--  Support managers foresee both hiring freezes and salary freezes in
        their support organizations. This is up 21.4 percent and 23.6
        percent, respectively from 2008.
    --  Although the primary training focus for new hires is product
        knowledge, customer service remains the number one area that support
        staffs are being trained in overall.  The Computer industry is
        currently providing the most training for its IT support staffs while
        Manufacturing and Retail provide very little.
    --  Information Technology Infrastructure Library (ITIL) seems to be
        particularly popular in Australia as well as large support centers
        and with those who provide internal support.  Forty-three percent of
        support organizations are currently using or implementing ITIL and 21
        percent are planning to implement some part of it.
    --  Sixty-five percent of support centers said that there is no direct
        charge to their customer for support services. This is up 5 percent
        from 2008.
    --  Sixty-three percent of support centers currently use Knowledge
        Management Software, while 20 percent are planning to add it.  In
        addition, over 13 percent of support centers are calling it their
        primary initiative for tool implementation.
    --  While many support centers are embracing collaborative tools such as
        Share Point (30 percent) and Wikis (17.4 percent), they do not widely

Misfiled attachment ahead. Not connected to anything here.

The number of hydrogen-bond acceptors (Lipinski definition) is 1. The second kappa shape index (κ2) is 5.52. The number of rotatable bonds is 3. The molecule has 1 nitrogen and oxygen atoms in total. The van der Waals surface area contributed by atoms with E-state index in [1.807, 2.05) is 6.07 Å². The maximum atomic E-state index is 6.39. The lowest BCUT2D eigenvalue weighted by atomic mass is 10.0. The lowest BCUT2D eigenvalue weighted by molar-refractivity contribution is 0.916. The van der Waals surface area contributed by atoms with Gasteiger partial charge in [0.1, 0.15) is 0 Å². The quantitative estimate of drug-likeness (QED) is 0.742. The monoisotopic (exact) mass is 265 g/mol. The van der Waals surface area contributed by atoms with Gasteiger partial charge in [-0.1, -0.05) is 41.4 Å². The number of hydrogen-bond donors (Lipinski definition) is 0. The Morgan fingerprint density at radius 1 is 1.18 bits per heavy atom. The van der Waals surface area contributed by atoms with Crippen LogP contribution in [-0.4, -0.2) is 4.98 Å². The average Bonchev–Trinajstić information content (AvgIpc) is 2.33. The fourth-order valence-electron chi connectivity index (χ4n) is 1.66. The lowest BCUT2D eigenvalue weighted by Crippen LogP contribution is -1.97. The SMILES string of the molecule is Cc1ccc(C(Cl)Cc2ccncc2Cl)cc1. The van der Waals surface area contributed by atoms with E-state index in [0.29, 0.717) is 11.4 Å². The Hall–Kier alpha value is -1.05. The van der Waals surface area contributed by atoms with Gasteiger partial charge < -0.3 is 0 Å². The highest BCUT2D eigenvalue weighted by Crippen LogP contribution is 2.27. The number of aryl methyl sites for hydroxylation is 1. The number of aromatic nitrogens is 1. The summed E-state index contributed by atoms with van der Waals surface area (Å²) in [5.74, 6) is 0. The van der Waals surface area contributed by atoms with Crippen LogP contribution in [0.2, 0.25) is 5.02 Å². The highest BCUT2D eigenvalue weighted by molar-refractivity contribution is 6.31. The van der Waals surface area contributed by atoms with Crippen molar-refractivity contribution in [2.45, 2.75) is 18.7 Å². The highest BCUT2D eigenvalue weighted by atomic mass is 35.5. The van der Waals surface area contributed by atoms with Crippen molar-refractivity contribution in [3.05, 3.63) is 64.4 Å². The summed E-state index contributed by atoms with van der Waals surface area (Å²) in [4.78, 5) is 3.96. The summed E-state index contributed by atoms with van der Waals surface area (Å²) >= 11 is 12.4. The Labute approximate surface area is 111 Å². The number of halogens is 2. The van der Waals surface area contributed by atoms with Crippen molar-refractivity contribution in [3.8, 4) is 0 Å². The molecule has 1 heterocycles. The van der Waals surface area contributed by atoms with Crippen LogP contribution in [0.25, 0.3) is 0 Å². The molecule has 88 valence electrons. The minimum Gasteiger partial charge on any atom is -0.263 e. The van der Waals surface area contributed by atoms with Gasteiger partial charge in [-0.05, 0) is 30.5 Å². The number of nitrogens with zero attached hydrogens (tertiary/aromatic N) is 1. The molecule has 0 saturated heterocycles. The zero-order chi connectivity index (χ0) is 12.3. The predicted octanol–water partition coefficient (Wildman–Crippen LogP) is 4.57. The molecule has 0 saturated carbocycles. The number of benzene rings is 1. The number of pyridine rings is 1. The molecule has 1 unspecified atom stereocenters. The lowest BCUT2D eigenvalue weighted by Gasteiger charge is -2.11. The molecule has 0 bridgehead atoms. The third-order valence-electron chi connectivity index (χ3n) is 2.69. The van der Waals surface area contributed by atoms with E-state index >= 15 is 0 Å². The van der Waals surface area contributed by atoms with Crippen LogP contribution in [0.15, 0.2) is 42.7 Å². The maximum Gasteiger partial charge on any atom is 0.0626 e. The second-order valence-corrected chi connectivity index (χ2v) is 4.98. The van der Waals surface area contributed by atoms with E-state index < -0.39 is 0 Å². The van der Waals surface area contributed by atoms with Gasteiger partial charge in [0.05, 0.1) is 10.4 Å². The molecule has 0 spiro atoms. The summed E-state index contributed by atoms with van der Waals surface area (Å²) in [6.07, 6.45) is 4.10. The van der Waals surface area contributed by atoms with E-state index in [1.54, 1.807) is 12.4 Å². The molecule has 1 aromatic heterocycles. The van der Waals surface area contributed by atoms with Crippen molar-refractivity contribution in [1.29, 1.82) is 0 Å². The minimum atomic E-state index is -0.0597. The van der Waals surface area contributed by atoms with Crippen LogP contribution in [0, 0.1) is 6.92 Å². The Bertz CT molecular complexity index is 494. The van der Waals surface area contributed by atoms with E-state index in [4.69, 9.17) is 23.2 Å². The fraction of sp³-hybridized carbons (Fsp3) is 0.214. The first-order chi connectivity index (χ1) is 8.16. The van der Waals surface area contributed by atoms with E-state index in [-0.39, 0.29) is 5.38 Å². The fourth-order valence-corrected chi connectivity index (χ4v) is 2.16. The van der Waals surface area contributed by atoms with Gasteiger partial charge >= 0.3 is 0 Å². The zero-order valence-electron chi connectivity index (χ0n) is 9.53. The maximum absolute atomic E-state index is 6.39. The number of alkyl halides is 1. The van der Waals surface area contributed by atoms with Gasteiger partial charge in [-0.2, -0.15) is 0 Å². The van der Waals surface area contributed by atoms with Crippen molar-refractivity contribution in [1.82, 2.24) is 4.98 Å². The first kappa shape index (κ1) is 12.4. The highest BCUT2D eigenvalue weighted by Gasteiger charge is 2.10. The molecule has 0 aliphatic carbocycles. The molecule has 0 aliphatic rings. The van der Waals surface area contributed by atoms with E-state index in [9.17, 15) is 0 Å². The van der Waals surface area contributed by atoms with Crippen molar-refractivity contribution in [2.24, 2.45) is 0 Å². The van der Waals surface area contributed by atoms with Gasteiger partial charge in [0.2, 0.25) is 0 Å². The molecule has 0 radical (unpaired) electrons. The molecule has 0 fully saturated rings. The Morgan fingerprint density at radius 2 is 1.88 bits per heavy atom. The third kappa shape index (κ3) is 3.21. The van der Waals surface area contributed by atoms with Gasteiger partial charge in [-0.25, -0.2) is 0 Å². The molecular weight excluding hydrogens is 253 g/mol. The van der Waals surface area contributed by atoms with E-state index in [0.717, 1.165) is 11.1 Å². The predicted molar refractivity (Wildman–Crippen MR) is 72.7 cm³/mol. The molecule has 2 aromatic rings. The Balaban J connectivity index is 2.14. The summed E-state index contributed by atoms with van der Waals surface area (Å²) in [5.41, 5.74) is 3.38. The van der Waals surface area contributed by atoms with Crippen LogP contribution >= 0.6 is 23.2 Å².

use social networking tools such as blogs, Linked IN, Twitter, Face
        Book, or My Space to provide support.

For more information about HDI or the 2009 Practice & Salary Report, contact HDI Executive Director of Marketing Allison Wroe, 719-785-5355, awroe@thinkhdi.com; or visit http://www.thinkhdi.com.

    About HDI

HDI, a Think Services company, is the world's largest IT service and support membership association and the industry's premier certification and training body. Guided by an international panel of industry experts and practitioners, HDI is the leading resource for help desk/support center emerging trends and best practices. HDI provides members with a vast repository of resources, networking opportunities and the largest industry event - the HDI Annual Conference and Expo. Headquartered in Colorado Springs, Colo., USA, HDI offers training in multiple languages and countries. For more information, visit http://www.thinkhdi.com or call +1 719.268.0174.

    About Think Services

Think Services connects specialized communities worldwide using educational events, consulting, training, certification, membership, and innovative media. Providing comprehensive opportunities for people to learn from, network with, and inspire each other, Think Services builds strong brands and works within communities to foster a unique affinity with its products and services. The division's flagship products include the Game Developers Conference, the Webby Award-winning Gamasutra.com, Game Developer magazine, the International Customer Management Institute (ICMI), and HDI. Think Services is a subsidiary of United Business Media, a global media and marketing services company with a market capitalization of more than $1.6 billion. To learn more, visit www.think-services.com.


For further information: For further information: Allison Wroe of Think Services' HDI, +1-719-785-5355, awroe@thinkhdi.com Web Site: http://www.thinkhdi.com